By adopting a mindful/awareness practice yourself you will inspire the children to have mindful practices of their own which promotes a healthy and conscious way of living; with themselves, with others, and with the planet. It escalates out in beneficial ripples all around.

Being mindful is good for parents. Good for home education. Good for kids. Good for everyone.

Worth taking a moment to be mindful of it!

There’s more generic reading about mindfulness here if you’d like to explore some more.

Home education: ‘a rich and wonderful endeavour’

I recently asked a fellow home educator about their learning life and had this wonderful account sent to me. It’s quite long but  incredibly uplifting, so when you have a moment grab a cuppa and have a read. I think you’ll come away inspired:

As the children and I settled on the train, a fellow passenger asks, ’Not in school today?’ On explaining that we home educate and we were on our way to the home education drama group, the typical queries began. ‘Are you a teacher? Do you follow the national curriculum? What about socialisation? But WHY do you do it…?

These questions can happen several times a week. I want to sit them down over a cuppa and explain our home education philosophy. But it is hard to explain this full-living (fulfilling) life in the time we have.

At its core, it is about a respectful and consensual education, one that fully supports their human rights. The children know they have a voice. They learn to trust themselves and are able to make decisions accordingly, giving them control over their bodies and thoughts. They decide when they need to eat, drink, rest, sleep, move and exercise, recover from illness and use the toilet. They are given the freedom to decide if they need quiet time in this busy world. We want our children to learn that human rights, respect, consent and empathy are important, and what better way to understand that than by living it, and talking about it?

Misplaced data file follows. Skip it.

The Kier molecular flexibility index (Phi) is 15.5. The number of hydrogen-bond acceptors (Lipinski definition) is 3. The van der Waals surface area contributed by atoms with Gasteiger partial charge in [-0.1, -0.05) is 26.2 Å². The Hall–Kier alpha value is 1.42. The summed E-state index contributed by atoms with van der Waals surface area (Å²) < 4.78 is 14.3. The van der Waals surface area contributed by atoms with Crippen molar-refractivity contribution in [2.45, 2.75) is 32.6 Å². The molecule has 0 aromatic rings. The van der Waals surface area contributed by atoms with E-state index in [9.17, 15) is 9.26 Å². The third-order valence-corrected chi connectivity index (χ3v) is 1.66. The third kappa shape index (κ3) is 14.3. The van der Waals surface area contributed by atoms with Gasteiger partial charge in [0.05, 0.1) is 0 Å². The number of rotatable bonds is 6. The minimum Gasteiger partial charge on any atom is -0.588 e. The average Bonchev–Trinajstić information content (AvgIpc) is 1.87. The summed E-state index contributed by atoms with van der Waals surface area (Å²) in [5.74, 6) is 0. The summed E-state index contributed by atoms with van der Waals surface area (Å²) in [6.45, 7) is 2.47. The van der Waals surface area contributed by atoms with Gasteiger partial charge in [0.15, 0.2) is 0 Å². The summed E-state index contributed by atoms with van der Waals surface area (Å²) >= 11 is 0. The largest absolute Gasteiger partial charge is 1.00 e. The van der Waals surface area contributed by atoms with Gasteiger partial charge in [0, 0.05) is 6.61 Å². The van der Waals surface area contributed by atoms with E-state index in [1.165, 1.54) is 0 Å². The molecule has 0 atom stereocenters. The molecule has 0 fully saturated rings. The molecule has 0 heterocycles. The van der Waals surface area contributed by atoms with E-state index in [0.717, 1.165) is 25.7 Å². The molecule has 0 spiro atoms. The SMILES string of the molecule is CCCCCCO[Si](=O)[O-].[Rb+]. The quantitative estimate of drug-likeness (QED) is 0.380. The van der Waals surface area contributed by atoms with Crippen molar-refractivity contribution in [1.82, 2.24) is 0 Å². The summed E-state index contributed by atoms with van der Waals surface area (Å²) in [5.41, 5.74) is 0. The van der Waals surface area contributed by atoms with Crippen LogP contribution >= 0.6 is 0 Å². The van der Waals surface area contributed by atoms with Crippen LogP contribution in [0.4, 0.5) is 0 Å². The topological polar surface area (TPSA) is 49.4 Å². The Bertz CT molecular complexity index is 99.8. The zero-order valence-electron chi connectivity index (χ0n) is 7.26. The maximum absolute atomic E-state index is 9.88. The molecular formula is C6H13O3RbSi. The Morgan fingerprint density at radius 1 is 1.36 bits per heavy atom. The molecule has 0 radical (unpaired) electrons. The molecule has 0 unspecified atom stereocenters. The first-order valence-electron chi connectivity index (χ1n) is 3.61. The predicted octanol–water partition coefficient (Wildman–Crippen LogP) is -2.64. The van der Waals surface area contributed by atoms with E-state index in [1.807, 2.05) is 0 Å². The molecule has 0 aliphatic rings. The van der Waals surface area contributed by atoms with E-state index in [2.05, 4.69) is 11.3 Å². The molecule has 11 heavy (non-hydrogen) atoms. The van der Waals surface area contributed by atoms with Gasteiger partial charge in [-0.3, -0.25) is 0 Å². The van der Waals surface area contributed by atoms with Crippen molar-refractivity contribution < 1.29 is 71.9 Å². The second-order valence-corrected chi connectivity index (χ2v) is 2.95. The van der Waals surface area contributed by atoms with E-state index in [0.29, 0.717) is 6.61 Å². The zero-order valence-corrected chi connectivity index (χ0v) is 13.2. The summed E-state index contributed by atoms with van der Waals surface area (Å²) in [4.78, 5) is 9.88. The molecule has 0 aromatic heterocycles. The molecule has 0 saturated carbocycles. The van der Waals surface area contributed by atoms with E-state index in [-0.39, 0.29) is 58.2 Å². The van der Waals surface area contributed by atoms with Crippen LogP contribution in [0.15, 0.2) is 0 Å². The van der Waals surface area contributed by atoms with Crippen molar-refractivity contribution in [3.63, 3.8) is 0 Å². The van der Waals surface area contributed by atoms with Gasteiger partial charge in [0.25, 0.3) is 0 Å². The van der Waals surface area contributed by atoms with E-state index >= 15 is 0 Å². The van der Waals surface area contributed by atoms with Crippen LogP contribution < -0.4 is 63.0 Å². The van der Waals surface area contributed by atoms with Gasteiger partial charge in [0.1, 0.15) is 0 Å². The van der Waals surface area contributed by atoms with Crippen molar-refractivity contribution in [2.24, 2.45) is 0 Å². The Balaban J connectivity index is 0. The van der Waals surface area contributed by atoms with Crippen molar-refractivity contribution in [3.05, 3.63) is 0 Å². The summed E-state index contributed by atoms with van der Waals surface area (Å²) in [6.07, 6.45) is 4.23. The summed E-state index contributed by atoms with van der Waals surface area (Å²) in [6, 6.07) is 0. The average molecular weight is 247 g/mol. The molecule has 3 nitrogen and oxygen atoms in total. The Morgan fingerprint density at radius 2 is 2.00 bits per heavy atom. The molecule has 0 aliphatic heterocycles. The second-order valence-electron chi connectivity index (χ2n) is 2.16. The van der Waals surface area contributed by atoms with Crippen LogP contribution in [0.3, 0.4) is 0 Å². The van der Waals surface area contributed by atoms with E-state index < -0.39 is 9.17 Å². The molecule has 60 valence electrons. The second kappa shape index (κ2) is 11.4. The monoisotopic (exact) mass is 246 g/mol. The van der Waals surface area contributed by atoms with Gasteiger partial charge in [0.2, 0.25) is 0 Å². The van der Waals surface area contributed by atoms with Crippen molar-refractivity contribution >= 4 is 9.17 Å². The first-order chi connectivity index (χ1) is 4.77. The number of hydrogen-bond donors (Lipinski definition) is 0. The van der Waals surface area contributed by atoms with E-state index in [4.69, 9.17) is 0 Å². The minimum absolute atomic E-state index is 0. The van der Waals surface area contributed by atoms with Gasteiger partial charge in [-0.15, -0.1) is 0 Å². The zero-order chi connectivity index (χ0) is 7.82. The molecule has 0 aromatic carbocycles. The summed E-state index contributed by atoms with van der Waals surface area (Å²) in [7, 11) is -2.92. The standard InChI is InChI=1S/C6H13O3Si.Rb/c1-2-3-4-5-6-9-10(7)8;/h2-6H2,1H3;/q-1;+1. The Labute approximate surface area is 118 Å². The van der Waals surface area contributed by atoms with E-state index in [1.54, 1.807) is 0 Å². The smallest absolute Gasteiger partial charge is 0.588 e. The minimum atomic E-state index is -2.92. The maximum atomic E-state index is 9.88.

The ‘socialisation’ issue is the one we are most questioned about.  But who dictated what socialisation looks like, and that it should look like it does in school? Do they need to be with the same kids every day, in a system where playtimes and free time can be short and they’re often told; ‘sit down and shut up, you are not here to socialise!’ At this point I will say, it is not usually the fault of the teachers, but of the system that makes this the reality. And I am glad it is not our reality anymore. My children find plenty of time to socialise. Their social life has never been as rich since they began home educating.

There are plenty of groups they attend regularly; drama, Lego club, swim class, museum groups, board games club at the library, the science museum, the archaeology club at the local university, and archaeological digs. There are casual meet ups in parks, playgrounds, and homes. My children were socialising when they sat under sketches by Leonardo da Vinci, working in their own sketch books and talking to the museum curator. They’re socialising when getting tips for a new project from a cousin who is a wonderful silk artist and during more planned experiences such as getting to help operate the traffic control signals in the city centre, or learning how to paint with light and build shadow puppets in workshops, they answer questions put forth by the archaeology club, which is a mix of home educated and school children.